Sorry about the photos. I am a beginner at digital photos, and it took some time to figure how to reduce pixels for this forum. Whatever, I think I have downloaded a couple of photos. If not, then someone email me at reykirkman@comcast.net; and I will email back photos for posting by someone who is more knowledgeable.

Let me point out a few things. One, I removed the "cover" over the radiator for this particular stage. The cover itself is restrictive and I wanted as much outside air as possible to the filter. In so doing I am preserving the ability to return to stock unmolested.

I had an extra airbox (long story) and am using the secondary airbox access, the one covered by the flap. This required butchering the old airbox, and I am not sure of any measurable benefit as this access point is not directly to outside air. You can see the top of the access port - it is bolted by two bolts in front of the K&N.

I also have an extra "cover" which I have modified, increasing the air flow opening and cutting off part which would partially cover the new cone filter. I have not photographed this final mod, as I wanted to show a mod that can be easily reversed to OEM.

I think it is vitally important to use the largest cone air filter you can find. There may be larger than the 1040 (sic) I am using, but I have not found any to date. Please let me know if you can find a larger filter.

I think if someone were to market this mod it should include a plastic/composition enclosure so as to block engine heat. This is the engineering which is unique, and allows a vendor to charge big bucks for a cold air intake. If you look closely, you can see a piece of brown sheet metal I have attached to the dipstick, which offers some heat shielding. Anything one can do to reduce intake air temperature is beneficial and "free horsepower" that not only increases power, but also efficiency (gas mileage).

Finally, after this mod, it would not hurt and probably be helpful to "reboot" your ECU. Merely disconnect the battery overnight is the easiest way to do this.
______________________________
 

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bradyb

Been here awhile...
doesn't the stock box have a cold air ram ( under the hood opening) and an additional cold air entry behind the right headlight (connected to the magnetized restriction flap) - btw i have the 4.6 so im not sure if the intake is the same setup...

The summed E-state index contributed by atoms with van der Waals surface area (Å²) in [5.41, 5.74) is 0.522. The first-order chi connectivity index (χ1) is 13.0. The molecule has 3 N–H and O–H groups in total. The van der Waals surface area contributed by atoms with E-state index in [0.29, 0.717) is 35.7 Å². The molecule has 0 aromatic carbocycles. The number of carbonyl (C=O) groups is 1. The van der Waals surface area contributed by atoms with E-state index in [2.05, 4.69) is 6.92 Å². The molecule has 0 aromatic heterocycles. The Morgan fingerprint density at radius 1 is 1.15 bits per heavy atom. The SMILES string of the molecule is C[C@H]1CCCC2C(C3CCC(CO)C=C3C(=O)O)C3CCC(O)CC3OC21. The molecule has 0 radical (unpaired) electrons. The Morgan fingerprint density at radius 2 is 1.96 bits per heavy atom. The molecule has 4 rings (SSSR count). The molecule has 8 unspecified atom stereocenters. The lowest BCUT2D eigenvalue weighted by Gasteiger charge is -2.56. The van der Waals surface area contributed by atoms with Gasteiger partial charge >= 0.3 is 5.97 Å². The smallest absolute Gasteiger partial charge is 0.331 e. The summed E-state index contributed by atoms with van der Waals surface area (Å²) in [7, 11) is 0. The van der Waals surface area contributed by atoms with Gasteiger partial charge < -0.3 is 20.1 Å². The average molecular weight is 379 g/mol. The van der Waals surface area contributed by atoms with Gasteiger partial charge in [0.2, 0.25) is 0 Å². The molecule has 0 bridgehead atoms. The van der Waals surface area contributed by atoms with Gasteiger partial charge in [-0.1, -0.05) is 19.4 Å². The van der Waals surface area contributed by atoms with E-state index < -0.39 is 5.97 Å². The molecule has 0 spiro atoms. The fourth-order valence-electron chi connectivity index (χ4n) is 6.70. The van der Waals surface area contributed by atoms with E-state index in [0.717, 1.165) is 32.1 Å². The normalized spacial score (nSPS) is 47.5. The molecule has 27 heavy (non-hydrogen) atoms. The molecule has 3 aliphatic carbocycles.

Rey

Registered Member
653
19
18
Salem, OR
BradyB,
The 4.6 air filter box is essentially the same in the R-Spec. The R-Spec does not have the secondary "filter". The R-Spec does not have a mass air flow meter, which the 4.6 does. I had a the same cone filter on my 4.6s, with a very important difference. I attached a 4" long aluminum tube between the air filter and the connection to the OEM air filter box. This is necessary to smooth air flow to the mass air flow sensor. I also removed the screen from the mass air flow sensor.
You can see that my mod retains the front over-the-radiator air intake and the secondary (flap protected) air intake in front of the right headlight.
 

newman

Been here awhile...
Attempting a re-upload of Rey's modification pictures to see if we can get them a bit larger.

Cheers,
Newman
 

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rgarret2

Hasn't posted much yet...
22
0
0
Sorry about the photos. I am a beginner at digital photos, and it took some time to figure how to reduce pixels for this forum. Whatever, I think I have downloaded a couple of photos. If not, then someone email me at reykirkman@comcast.net; and I will email back photos for posting by someone who is more knowledgeable.

Let me point out a few things. One, I removed the "cover" over the radiator for this particular stage. The cover itself is restrictive and I wanted as much outside air as possible to the filter. In so doing I am preserving the ability to return to stock unmolested.

I had an extra airbox (long story) and am using the secondary airbox access, the one covered by the flap. This required butchering the old airbox, and I am not sure of any measurable benefit as this access point is not directly to outside air. You can see the top of the access port - it is bolted by two bolts in front of the K&N.

I also have an extra "cover" which I have modified, increasing the air flow opening and cutting off part which would partially cover the new cone filter. I have not photographed this final mod, as I wanted to show a mod that can be easily reversed to OEM.

I think it is vitally important to use the largest cone air filter you can find. There may be larger than the 1040 (sic) I am using, but I have not found any to date. Please let me know if you can find a larger filter.